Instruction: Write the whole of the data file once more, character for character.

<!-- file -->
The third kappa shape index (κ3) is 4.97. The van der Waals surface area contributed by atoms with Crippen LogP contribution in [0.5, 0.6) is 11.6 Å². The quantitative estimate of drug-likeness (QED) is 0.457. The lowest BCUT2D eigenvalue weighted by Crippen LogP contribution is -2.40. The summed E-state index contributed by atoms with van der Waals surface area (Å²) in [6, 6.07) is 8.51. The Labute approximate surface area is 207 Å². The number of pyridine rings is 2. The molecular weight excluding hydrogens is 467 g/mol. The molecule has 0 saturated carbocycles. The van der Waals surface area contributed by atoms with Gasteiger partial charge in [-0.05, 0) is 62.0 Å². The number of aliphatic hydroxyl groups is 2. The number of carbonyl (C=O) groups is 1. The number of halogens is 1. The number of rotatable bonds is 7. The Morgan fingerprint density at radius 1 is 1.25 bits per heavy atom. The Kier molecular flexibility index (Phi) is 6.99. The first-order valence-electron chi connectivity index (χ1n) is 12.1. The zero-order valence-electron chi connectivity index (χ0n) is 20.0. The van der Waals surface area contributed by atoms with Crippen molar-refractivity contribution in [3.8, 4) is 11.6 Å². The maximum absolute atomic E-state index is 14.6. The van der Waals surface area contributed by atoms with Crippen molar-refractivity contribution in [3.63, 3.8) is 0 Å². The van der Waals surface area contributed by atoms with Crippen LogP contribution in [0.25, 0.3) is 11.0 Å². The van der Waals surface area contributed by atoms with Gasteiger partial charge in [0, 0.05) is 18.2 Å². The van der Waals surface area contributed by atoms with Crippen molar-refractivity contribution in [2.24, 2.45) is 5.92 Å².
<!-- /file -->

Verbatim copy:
The third kappa shape index (κ3) is 4.97. The van der Waals surface area contributed by atoms with Crippen LogP contribution in [0.5, 0.6) is 11.6 Å². The quantitative estimate of drug-likeness (QED) is 0.457. The lowest BCUT2D eigenvalue weighted by Crippen LogP contribution is -2.40. The summed E-state index contributed by atoms with van der Waals surface area (Å²) in [6, 6.07) is 8.51. The Labute approximate surface area is 207 Å². The number of pyridine rings is 2. The molecular weight excluding hydrogens is 467 g/mol. The molecule has 0 saturated carbocycles. The van der Waals surface area contributed by atoms with Gasteiger partial charge in [-0.05, 0) is 62.0 Å². The number of aliphatic hydroxyl groups is 2. The number of carbonyl (C=O) groups is 1. The number of halogens is 1. The number of rotatable bonds is 7. The Morgan fingerprint density at radius 1 is 1.25 bits per heavy atom. The Kier molecular flexibility index (Phi) is 6.99. The first-order valence-electron chi connectivity index (χ1n) is 12.1. The zero-order valence-electron chi connectivity index (χ0n) is 20.0. The van der Waals surface area contributed by atoms with Crippen molar-refractivity contribution in [3.8, 4) is 11.6 Å². The maximum absolute atomic E-state index is 14.6. The van der Waals surface area contributed by atoms with Crippen molar-refractivity contribution in [3.63, 3.8) is 0 Å². The van der Waals surface area contributed by atoms with Crippen LogP contribution in [0.25, 0.3) is 11.0 Å². The van der Waals surface area contributed by atoms with Gasteiger partial charge in [0, 0.05) is 18.2 Å². The van der Waals surface area contributed by atoms with Crippen molar-refractivity contribution in [2.24, 2.45) is 5.92 Å².